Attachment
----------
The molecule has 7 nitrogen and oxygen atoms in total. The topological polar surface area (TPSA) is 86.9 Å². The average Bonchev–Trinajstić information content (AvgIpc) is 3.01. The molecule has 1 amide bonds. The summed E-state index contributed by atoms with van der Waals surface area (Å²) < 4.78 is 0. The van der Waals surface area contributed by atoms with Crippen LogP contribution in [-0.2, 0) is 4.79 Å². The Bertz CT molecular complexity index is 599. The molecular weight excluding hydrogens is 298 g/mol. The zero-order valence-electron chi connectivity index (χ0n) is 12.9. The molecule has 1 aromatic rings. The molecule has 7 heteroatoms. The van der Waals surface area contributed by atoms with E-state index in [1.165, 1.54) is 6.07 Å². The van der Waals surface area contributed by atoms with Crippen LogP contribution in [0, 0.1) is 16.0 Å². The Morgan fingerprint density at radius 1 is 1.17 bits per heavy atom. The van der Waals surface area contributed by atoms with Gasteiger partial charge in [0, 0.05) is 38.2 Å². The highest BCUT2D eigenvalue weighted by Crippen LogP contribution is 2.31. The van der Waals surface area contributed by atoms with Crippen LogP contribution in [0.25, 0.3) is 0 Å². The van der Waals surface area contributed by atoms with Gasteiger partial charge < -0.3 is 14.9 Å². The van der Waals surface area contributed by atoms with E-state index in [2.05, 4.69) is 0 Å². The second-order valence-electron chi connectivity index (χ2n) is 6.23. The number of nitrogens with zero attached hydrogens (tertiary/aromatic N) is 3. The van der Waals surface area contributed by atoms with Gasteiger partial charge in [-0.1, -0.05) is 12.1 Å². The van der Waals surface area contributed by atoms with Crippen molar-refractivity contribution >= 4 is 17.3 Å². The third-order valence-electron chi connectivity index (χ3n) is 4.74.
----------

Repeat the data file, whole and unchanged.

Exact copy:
The molecule has 7 nitrogen and oxygen atoms in total. The topological polar surface area (TPSA) is 86.9 Å². The average Bonchev–Trinajstić information content (AvgIpc) is 3.01. The molecule has 1 amide bonds. The summed E-state index contributed by atoms with van der Waals surface area (Å²) < 4.78 is 0. The van der Waals surface area contributed by atoms with Crippen LogP contribution in [-0.2, 0) is 4.79 Å². The Bertz CT molecular complexity index is 599. The molecular weight excluding hydrogens is 298 g/mol. The zero-order valence-electron chi connectivity index (χ0n) is 12.9. The molecule has 1 aromatic rings. The molecule has 7 heteroatoms. The van der Waals surface area contributed by atoms with E-state index in [1.165, 1.54) is 6.07 Å². The van der Waals surface area contributed by atoms with Crippen LogP contribution in [0, 0.1) is 16.0 Å². The Morgan fingerprint density at radius 1 is 1.17 bits per heavy atom. The van der Waals surface area contributed by atoms with Gasteiger partial charge in [0, 0.05) is 38.2 Å². The highest BCUT2D eigenvalue weighted by Crippen LogP contribution is 2.31. The van der Waals surface area contributed by atoms with Crippen LogP contribution in [0.25, 0.3) is 0 Å². The van der Waals surface area contributed by atoms with Gasteiger partial charge < -0.3 is 14.9 Å². The van der Waals surface area contributed by atoms with E-state index in [2.05, 4.69) is 0 Å². The second-order valence-electron chi connectivity index (χ2n) is 6.23. The number of nitrogens with zero attached hydrogens (tertiary/aromatic N) is 3. The van der Waals surface area contributed by atoms with Gasteiger partial charge in [-0.1, -0.05) is 12.1 Å². The van der Waals surface area contributed by atoms with Crippen molar-refractivity contribution >= 4 is 17.3 Å². The third-order valence-electron chi connectivity index (χ3n) is 4.74.